Permutations with Duplicates
A Backtracking Problem

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Problem Statement:
Given a collection of numbers, nums, that might contain duplicates, return all possible unique permutations in any order.
Example 1:
Input: nums = [1,1,2]
Output:
[[1,1,2],
[1,2,1],
[2,1,1]]
Example 2:
Input: nums = [1,2,3]
Output: [[1,2,3],[1,3,2],[2,1,3],[2,3,1],[3,1,2],[3,2,1]]
Solution:
 NOTE: I highly recommend going through the Backtracking chapters in the order they are given in the Index page to get the most out of it and be able to build a rocksolid understanding.
The solution for this problem would be very similar to that of Computing Permutations, except that here we would have to handle duplicate elements properly to make sure we do not print any permutation more than once.
Now let's see when and how you could get same permutation more than once, if we do not handle the duplicates properly:
Let's say we have nums[] = {1, 3, 3, 3} as input.

We could get the permutation [1, 3 , 3, 3] more than once in the following ways:
[nums[0], nums[1], nums[2], nums[3]] ,
[nums[0], nums[1], nums[3], nums[2]] ,
[nums[0], nums[2], nums[1], nums[3]] ,
[nums[0], nums[2], nums[3], nums[1]] ,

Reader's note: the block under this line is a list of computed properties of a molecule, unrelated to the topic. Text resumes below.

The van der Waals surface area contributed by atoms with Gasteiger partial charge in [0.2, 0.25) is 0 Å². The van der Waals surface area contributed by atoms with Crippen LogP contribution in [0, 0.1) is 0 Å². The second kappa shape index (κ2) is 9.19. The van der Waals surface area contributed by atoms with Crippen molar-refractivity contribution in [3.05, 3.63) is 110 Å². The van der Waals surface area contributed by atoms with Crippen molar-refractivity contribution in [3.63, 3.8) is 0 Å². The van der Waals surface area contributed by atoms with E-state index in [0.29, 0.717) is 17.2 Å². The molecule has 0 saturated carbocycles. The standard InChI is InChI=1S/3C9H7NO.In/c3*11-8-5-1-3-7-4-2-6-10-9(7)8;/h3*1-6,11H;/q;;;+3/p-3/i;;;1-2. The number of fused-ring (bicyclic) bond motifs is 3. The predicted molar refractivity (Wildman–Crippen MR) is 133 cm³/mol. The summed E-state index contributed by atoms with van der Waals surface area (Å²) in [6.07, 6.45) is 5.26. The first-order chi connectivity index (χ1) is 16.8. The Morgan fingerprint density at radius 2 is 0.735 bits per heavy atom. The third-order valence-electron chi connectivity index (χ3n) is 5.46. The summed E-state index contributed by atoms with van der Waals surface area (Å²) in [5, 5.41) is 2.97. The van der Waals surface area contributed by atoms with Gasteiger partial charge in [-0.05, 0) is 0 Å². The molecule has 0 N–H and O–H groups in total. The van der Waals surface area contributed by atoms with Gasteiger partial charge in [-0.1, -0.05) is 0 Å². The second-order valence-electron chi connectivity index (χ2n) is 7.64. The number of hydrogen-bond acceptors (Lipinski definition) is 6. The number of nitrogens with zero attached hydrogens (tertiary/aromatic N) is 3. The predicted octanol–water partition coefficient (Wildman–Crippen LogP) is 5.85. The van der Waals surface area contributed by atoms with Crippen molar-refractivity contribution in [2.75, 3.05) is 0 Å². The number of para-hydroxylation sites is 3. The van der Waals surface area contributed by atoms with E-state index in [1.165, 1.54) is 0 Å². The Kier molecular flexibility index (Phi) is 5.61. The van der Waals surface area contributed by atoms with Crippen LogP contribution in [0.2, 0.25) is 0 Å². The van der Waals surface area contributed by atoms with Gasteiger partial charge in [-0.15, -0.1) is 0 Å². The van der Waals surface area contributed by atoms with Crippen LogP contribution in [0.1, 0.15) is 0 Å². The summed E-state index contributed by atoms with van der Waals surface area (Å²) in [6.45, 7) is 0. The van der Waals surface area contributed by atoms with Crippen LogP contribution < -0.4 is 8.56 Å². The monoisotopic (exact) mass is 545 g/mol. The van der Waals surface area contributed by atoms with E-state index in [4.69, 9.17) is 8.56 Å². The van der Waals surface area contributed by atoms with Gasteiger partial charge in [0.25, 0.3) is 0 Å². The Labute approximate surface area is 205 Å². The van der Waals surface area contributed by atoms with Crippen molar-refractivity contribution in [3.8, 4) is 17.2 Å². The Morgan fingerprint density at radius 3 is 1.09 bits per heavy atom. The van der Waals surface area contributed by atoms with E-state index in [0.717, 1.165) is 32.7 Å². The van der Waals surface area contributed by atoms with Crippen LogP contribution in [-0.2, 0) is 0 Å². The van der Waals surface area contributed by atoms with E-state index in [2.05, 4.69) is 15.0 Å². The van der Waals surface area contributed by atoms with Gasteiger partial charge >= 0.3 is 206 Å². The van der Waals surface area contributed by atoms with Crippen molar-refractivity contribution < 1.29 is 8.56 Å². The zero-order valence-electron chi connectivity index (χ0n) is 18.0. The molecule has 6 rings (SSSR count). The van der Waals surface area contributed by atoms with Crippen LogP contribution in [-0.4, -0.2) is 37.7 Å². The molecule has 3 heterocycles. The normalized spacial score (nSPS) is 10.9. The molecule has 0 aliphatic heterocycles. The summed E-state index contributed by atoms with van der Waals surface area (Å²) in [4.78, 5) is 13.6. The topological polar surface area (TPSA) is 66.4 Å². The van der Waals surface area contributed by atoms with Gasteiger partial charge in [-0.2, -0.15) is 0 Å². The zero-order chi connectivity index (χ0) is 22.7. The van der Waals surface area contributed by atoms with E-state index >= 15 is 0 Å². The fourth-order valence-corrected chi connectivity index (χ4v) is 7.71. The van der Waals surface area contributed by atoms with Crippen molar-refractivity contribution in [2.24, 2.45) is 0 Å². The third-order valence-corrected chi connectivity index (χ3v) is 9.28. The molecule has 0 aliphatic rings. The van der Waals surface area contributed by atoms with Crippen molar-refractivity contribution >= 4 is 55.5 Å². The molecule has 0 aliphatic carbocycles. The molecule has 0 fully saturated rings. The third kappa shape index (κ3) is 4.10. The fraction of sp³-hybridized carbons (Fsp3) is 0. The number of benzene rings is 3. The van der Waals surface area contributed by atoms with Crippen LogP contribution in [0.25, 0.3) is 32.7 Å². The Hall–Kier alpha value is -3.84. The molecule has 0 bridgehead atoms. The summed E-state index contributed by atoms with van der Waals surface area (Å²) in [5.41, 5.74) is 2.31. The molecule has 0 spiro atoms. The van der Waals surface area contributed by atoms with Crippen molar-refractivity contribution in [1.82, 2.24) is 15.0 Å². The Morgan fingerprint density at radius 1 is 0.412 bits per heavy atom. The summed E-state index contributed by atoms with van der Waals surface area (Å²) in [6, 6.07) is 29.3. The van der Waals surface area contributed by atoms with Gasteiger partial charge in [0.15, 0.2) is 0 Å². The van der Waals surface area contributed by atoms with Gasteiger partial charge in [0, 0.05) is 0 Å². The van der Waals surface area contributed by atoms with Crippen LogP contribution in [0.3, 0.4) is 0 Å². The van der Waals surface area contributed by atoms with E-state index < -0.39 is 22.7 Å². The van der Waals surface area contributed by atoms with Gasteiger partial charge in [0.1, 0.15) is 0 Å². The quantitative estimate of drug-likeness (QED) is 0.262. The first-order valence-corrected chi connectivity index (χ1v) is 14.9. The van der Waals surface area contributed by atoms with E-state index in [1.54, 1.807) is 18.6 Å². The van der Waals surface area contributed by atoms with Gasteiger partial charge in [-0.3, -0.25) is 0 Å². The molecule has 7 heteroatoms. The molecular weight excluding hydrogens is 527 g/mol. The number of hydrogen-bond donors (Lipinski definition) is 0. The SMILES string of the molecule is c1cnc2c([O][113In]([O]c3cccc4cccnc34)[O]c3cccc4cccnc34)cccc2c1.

[nums[0], nums[3], nums[1], nums[2]] ,
[nums[0], nums[3], nums[2], nums[1]] .
If you notice closely, we could have avoided all the duplicate permutations if for each position in partial solution we would have included any duplicate element only once. Put in a different way, for each position in partial solution only one instance of the duplicate elements is allowed. What I meant is: in the above example at index 1 for the permutations we should have had either nums[1] or nums[2] or nums[3] as candidates but not all of them. To achieve this we could implement the below strategy:
 Whenever we are including a duplicate element as a candidate for a certain position in partial solution, we could just include the first unused instance of the duplicate element in SORTED input.
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The above content is written by:
Abhishek Dey
A Visionary Software Engineer With A Mission To Empower Every Person & Every Organization On The Planet To Achieve More
Microsoft  University of Florida
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